Vladimir Putin

Russian president Vladimir Putin, the main backer of Syrian dictator Bashar al-Assad, met with Turkish president Recep Tayyip Erdogan, which has supported the rebels seeking to overthrow Assad, in the southern Russian town of Sochi on September 17.

After the meeting, it was announced that Putin and Erdogan had reached an agreement on the future of Idlib, a province in northern Syria.

The Washington insider crowd was absolutely outraged and appalled by Donald Trump’s performance at Helsinki, Juan Cole notes, as he violated all the principles of American hawkishness.

Trump sat next to Vladimir Putin, leader of a rival power, signaling that Russia is a peer. He sided with Putin over the assessments of the CIA, the National Security Agency and other US intelligence organizations.

US President Donald Trump made a fool of himself when he stood next to Russian President Vladimir Putin, but that’s not the only thing he did in Europe. An editorial in US Socialist Worker, abridged below, says the left needs to keep its eye on the deeper threat.

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Hardly a day goes by without much of the mainstream media concentrating on Russian meddling in the 2016 presidential elections. This includes any news about the various investigations into the question, much blowhard opinionating by talking heads, charges that Russia sought to collude with Donald Trump’s campaign, and more.

It is probably true that Russia would seek to influence US politics to the extent it thought it could. But to keep a sense of proportion, we should recall that the world’s foremost “meddler” in other people’s politics and elections is Washington itself.

New international talks aimed at ending the Syrian conflict may be unlikely to succeed, but they do mark shifts in the alignment of competing forces.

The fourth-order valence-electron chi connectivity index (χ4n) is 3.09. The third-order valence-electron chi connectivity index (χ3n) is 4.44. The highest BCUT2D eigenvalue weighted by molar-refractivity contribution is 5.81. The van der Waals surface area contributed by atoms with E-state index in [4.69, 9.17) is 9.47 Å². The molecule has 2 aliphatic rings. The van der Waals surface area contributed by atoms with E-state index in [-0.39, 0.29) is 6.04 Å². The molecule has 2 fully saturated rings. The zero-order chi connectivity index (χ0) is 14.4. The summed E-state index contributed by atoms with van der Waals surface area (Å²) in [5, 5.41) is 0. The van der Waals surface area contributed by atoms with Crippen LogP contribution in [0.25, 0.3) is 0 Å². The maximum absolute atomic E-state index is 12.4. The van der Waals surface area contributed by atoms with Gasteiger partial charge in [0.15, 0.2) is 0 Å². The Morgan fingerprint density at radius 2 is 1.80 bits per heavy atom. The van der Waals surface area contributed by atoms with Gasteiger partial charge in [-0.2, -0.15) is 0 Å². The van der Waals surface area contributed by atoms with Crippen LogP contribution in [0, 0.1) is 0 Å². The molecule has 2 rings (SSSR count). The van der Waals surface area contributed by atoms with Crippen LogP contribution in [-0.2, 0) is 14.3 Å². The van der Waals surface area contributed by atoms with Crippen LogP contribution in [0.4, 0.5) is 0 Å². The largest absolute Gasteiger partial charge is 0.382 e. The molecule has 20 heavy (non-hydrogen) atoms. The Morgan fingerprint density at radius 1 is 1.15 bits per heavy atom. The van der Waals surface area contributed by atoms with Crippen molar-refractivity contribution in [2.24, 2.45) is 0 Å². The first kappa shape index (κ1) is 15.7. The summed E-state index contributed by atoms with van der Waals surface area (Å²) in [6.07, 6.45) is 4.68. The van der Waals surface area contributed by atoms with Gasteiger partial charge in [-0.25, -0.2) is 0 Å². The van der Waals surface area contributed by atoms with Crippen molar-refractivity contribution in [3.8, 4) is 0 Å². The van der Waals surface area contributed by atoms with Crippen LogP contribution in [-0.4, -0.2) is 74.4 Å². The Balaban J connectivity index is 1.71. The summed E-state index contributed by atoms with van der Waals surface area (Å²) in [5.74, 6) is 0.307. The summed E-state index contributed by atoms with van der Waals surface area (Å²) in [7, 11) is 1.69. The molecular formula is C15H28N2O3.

The United Nations Security Council unanimously voted on December 31 to support a ceasefire in Syria that started the previous day. The latest round of international peace talks are scheduled for January 23 in the capital of Kazakhstan, Astana.

When Donald Trump is sworn in as president on January 20, he will take over the running of the US intelligence agencies — the CIA, FBI, NSA etc — that have brought charges to discredit the outcome of his election.

The Electoral College has rubberstamped Trump’s election and Congress has ratified it. The storm over allegations of Russian interference in last year’s elections will pass as The Leader takes charge and cleans house in these agencies.

But there are some things that should be noted about this brouhaha.

Russia's initiation of air strikes in Syria on September 30, a year after a US-led coalition began air strikes in Syria — both officially targeting the Islamic State of Iraq and Syria (ISIS) — began the latest round of speculation of a “new Cold War” with Russia and its allies pitted against the US and other Western imperialist powers.

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